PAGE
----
Iraqi Leaders Want U.S. Military Trainers To Stay, But Not Give Them Immunity

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IRAQ
In this Monday, Aug. 29, 2011, photo, U.S. Army Staff Sgt. Trevor Hall, 28, walks through the village of Bani Hashem, Iraq after a group of American troops handed out water and toys. (AP Photo/Rebecca Santana) | AP

BAGHDAD — Iraqi leaders said Tuesday that they need U.S. military trainers to stay beyond a year-end deadline for American forces to leave but that the troops should not be granted immunity from prosecution.

The late evening announcement was significant in that the Iraqi leaders were clear on the need for further help. But it raised questions about the feasibility of ironing out an agreement when the immunity of American troops remains such a contentious issue.

"The head of the political blocs met today ... to discuss the training of Iraqi forces with the help of the American side," said Deputy Prime Minister Roz Nouri Shawez in a statement after the meeting held at the home of Iraqi President Jalal Talabani.

"The leaders agreed on the need to train the Iraqi forces and to complete equipping the force as soon as possible," he said, flanked by some of the main Iraqi political leaders.

But Shawez said the blocs did not want to give troops immunity, as has been demanded by the U.S.

"The heads of blocs agreed on the necessity of not granting the immunity," he said, adding that the training should occur only on Iraqi bases.

Immunity from prosecution is a key issue for the Pentagon, which would not risk American forces ending up in an Iraqi court. Last August, the then-chairman of the Joint Chiefs of Staff, Adm. Mike Mullen, said the U.S. would only consider an immunity deal if it were passed by the Iraqi parliament.

But for Iraqis who are trying to regain their sovereignty, the immunity issue is equally contentious.

The political coalition loyal to anti-American cleric Muqtada al-Sadr objected to any American presence.

"From the first meeting as a Sadrist Trend we showed our absolute rejection to keeping of the forces whether it is as trainers or others, whether it is with immunity or without immunity, and this rejection is fixed forever," said Sadrist Bahaa al-Araji.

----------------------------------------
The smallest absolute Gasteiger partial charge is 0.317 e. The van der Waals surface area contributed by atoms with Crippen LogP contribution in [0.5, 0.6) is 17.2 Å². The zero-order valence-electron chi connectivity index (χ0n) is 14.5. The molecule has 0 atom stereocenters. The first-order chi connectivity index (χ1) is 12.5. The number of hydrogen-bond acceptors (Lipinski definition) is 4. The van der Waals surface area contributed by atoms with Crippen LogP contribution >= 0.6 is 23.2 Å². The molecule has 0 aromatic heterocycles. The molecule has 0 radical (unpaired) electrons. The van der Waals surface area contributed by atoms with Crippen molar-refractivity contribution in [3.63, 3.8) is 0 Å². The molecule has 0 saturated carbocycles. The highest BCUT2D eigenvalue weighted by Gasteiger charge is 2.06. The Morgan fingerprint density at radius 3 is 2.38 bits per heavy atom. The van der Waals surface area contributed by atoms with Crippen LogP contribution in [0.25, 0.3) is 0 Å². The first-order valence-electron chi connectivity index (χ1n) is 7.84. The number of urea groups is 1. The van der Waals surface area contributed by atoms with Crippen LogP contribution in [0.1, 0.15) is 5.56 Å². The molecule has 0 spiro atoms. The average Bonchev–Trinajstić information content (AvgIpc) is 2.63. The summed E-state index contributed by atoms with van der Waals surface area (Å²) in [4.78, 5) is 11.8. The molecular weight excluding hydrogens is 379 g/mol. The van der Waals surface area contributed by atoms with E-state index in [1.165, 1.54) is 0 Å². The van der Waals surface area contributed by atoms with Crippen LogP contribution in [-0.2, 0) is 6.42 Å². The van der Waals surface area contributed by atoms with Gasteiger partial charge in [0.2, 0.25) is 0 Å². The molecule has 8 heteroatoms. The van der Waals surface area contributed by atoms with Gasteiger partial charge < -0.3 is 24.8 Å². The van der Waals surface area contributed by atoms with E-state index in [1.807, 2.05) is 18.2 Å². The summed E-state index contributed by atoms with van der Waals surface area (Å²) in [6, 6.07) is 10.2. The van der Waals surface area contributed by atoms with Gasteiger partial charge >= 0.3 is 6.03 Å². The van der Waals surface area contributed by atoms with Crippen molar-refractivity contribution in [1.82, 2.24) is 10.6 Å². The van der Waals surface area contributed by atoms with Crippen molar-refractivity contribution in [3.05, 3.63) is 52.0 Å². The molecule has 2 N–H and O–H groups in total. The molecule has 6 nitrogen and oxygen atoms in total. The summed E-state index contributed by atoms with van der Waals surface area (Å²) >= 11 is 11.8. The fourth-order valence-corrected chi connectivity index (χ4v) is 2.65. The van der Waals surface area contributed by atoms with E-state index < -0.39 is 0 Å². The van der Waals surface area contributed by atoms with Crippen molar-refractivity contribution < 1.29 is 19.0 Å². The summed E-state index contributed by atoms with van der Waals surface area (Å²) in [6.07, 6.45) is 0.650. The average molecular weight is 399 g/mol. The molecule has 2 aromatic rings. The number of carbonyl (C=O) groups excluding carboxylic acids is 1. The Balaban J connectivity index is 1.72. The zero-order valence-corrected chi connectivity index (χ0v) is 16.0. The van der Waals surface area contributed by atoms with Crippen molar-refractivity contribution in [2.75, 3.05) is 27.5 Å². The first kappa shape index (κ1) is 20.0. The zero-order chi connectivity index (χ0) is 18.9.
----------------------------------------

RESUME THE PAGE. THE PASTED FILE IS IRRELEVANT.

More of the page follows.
A U.S. Embassy official speaking on condition of anonymity due to the sensitivity of the situation said the embassy was "reviewing the statement."

The official said the embassy would "talk with leaders on what this means specifically."

Iraqi political leaders have been wrestling for months with whether to ask some American forces to stay past their Dec. 31 departure date. There are currently about 43,500 American troops in the country. Under a 2008 security agreement, all are required to leave by the end of this year.

Privately, Iraqi and American leaders acknowledge that Iraqis still need help with certain tasks such as defending their borders and airspace. But publicly, most Iraqi leaders except for the Kurds have tried to distance themselves from any request for American help since it is an unpopular stand in a country that has gone through nearly nine years of warfare.

Iraqi Prime Minister Nouri al-Maliki, who attended the meeting, has been adamant that he would only support having an American military presence in the country into next year if he had the support of a wide swath of the Iraqi political community, indicating the risk to his standing should he try to pursue the issue alone.

Iraqi leaders announced back in August that they were opening talks with the United States on having some sort of training presence in the country past this year. But there has been little traction since then as the U.S. military continues to draw down its forces.

Shawez did not mention in his statement how many trainers might be needed, for how long they would stay or what they would do. Government spokesman Ali al-Dabbagh said the number of trainers would be decided according to Iraqi needs.

The Obama administration is considering 3,000 to 5,000 troops for an Iraqi training mission, according to officials in Washington familiar with the discussions. They spoke on condition of anonymity because they were not authorized to release the information.

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Associated Press writer Mazin Yahya contributed to this report.

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